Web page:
World Sleep Day: To sleep or not to sleep?

Sleep cannot be cut back on to make time for other “more important” daily activities without serious consequences.

Sumaiya Lakhani March 22, 2011

We’ve all heard of World Aids Day, World Cancer Day and the usual Father’s Day and Mother’s Day. Well, here comes another day many of us would want to observe with great enthusiasm…World Sleep Day. I would be surprised if your first reaction isn’t “Excuse me…is this for real?” because that certainly was my first reaction. Despite its seemingly insignificant and somewhat ridiculous name, World Sleep day has a point…and I’m going to make it. Just give me till the end of this article.

We’re all living the 21st century lifestyle; where we’re busy with work, studies, kids etc. all of which causes us to neglect our physical needs.

It is sad but true. As human beings, we’re almost programmed to think short-term and of all the items on our agendas, a good night’s sleep is one item that never gets checked off our to do list. There’s always something more important; whether it’s spending time with your loved ones, catching up on your favourite soaps or, for the workaholics out there, just catching up on work and doing some in advance if there is time.

Psychologist and sleep expert David F. Dinges, Ph.D., mentions in his work Sleep, Sleepiness and Performance that irritability, moodiness and slow reflexes are some of the first signs of sleep deprivation. According to him, if a sleep-deprived person doesn’t sleep after the initial signs, the person may then start to experience apathy, slowed speech and flattened emotional responses, impaired memory and an inability to be novel or multitask.

There is more to catching a few winks than meets the eye...literally. Lack of sleep doesn’t only give you bags under your eyes; the consequences can be a lot more severe than you’d like to imagine. Sleep deprivation can result in lowering the effectiveness of the immune system, decreasing the release of growth hormones and causing heart rate variability. In short, not getting enough sleep can make you sick. Seriously sick.

Dr Michelle Miller, from the University of Warwick, says: “Chronic short sleep produces hormones and chemicals in the body, which increase the risk of developing heart disease and strokes, and other conditions like high blood pressure and cholesterol, diabetes and obesity.”

And this is exactly why we should all be enthusiastic about World Sleep Day that was observed worldwide on March 18 this year. The whole point of having such a day is to create awareness as far as the importance of sleep is concerned because most people world over tend to neglect their basic biological needs. So now that I have (hopefully) convinced you, you can get to work on trying to convince your respective bosses to be as enthusiastic about letting you practically implement what the day symbolically signifies. Good luck and happy sleeping!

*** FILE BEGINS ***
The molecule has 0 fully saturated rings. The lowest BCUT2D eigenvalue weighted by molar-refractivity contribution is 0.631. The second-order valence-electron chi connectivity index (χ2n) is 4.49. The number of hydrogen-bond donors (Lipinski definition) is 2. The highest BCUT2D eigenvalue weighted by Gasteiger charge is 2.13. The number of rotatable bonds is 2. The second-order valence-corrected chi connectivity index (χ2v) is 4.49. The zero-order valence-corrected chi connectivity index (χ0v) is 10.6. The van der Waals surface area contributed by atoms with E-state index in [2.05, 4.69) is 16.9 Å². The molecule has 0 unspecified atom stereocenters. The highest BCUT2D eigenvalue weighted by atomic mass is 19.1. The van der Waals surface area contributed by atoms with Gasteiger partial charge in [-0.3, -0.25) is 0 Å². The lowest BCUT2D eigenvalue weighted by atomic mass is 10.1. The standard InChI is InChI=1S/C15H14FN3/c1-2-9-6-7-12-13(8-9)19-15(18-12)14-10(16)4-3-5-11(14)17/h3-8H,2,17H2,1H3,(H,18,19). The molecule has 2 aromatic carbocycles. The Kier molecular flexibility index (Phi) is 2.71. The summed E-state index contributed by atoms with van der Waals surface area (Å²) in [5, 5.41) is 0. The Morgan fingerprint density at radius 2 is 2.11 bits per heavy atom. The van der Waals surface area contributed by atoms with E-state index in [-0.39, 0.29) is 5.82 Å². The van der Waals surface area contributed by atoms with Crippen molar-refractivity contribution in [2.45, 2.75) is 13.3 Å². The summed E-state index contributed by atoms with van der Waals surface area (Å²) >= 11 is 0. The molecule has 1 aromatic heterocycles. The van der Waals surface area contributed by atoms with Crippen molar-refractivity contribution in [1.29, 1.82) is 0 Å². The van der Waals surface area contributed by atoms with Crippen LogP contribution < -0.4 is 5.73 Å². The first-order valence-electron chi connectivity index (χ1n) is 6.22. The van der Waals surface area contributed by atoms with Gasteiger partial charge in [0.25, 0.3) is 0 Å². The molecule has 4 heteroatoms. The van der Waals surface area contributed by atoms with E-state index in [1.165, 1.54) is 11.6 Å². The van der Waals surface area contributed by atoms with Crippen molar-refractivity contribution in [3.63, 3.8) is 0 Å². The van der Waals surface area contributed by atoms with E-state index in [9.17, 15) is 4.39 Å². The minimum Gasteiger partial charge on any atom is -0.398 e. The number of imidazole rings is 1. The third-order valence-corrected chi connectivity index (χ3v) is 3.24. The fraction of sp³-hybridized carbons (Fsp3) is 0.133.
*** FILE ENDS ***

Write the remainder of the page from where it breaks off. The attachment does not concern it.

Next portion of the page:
Interesting fact

Leonardo Da Vinci credited most of his achievements to his sleeping habits, which were rather unique to say the least. He slept for 10 to 20 minutes for every four hours that he stayed awake. Result: more time, more dreams and a greater control our the body.

Some common sleeping disorders:

Sleeping disorders are many and their intensity varies from individual to individual. The following are some common sleeping disorders.

• Bruxism

It is a disorder in which the sleeping individual grinds or clenches his/her jaw during sleep. Symptoms include pain in the jaw and headaches but are not always detectable. It can lead to facial pain and chronic headaches.

• Narcolepsy

It is a neurological sleep disorder that results in the individual falling asleep at random times. This type of sleep is less restorative than normal sleep and therefore these people experience more sleepiness.  Symptoms include sleep paralysis and hallucinations.

• Somiloquy

It is a disorder which causes an individual to talk in his/her sleep. The frequency and volume of the speech varies from individual to individual.

• Sleep apnea

This sleeping disorder involves intervals in breathing activity during sleep. The time period of each occurrence is long enough so that one or more breaths are missed and this occurs repeatedly throughout the sleep. Symptoms are difficult to detect and the disorder may result in the individual feeling tired and sleepy.

Published in The Express Tribune, March 20th, 2011.


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Magicali | 10 years ago | Reply One realizes the importance of sleep when one cant in the office.
TA | 10 years ago | Reply Damn right i'm good in bed...i can sleep for days :D
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